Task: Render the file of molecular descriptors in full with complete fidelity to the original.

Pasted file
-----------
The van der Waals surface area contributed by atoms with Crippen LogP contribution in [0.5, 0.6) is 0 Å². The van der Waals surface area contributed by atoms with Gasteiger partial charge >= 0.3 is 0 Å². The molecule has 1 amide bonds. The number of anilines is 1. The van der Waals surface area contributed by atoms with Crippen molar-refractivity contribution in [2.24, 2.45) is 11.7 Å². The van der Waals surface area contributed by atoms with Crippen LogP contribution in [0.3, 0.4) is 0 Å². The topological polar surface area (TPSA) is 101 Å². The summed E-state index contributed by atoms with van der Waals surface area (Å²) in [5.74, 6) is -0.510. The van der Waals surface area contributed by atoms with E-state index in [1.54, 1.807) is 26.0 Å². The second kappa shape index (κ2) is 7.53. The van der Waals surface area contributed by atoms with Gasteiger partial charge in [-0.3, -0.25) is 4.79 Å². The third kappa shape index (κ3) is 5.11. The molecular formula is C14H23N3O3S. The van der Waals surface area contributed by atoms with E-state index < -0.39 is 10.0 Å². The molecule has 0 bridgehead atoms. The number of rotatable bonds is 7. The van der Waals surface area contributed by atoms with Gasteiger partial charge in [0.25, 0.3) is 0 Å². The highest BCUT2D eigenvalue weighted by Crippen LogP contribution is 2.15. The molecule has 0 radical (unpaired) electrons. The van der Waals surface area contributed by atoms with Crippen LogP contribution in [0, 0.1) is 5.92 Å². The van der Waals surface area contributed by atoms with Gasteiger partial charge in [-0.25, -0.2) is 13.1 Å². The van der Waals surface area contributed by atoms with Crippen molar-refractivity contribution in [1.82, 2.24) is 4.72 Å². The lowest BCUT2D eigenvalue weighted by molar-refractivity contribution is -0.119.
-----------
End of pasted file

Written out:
The van der Waals surface area contributed by atoms with Crippen LogP contribution in [0.5, 0.6) is 0 Å². The van der Waals surface area contributed by atoms with Gasteiger partial charge >= 0.3 is 0 Å². The molecule has 1 amide bonds. The number of anilines is 1. The van der Waals surface area contributed by atoms with Crippen molar-refractivity contribution in [2.24, 2.45) is 11.7 Å². The van der Waals surface area contributed by atoms with Crippen LogP contribution in [0.3, 0.4) is 0 Å². The topological polar surface area (TPSA) is 101 Å². The summed E-state index contributed by atoms with van der Waals surface area (Å²) in [5.74, 6) is -0.510. The van der Waals surface area contributed by atoms with E-state index in [1.54, 1.807) is 26.0 Å². The second kappa shape index (κ2) is 7.53. The van der Waals surface area contributed by atoms with Gasteiger partial charge in [-0.3, -0.25) is 4.79 Å². The third kappa shape index (κ3) is 5.11. The molecular formula is C14H23N3O3S. The van der Waals surface area contributed by atoms with E-state index < -0.39 is 10.0 Å². The molecule has 0 bridgehead atoms. The number of rotatable bonds is 7. The van der Waals surface area contributed by atoms with Gasteiger partial charge in [0.25, 0.3) is 0 Å². The highest BCUT2D eigenvalue weighted by Crippen LogP contribution is 2.15. The molecule has 0 radical (unpaired) electrons. The van der Waals surface area contributed by atoms with Crippen LogP contribution in [0, 0.1) is 5.92 Å². The van der Waals surface area contributed by atoms with Gasteiger partial charge in [-0.25, -0.2) is 13.1 Å². The van der Waals surface area contributed by atoms with Crippen molar-refractivity contribution in [1.82, 2.24) is 4.72 Å². The lowest BCUT2D eigenvalue weighted by molar-refractivity contribution is -0.119.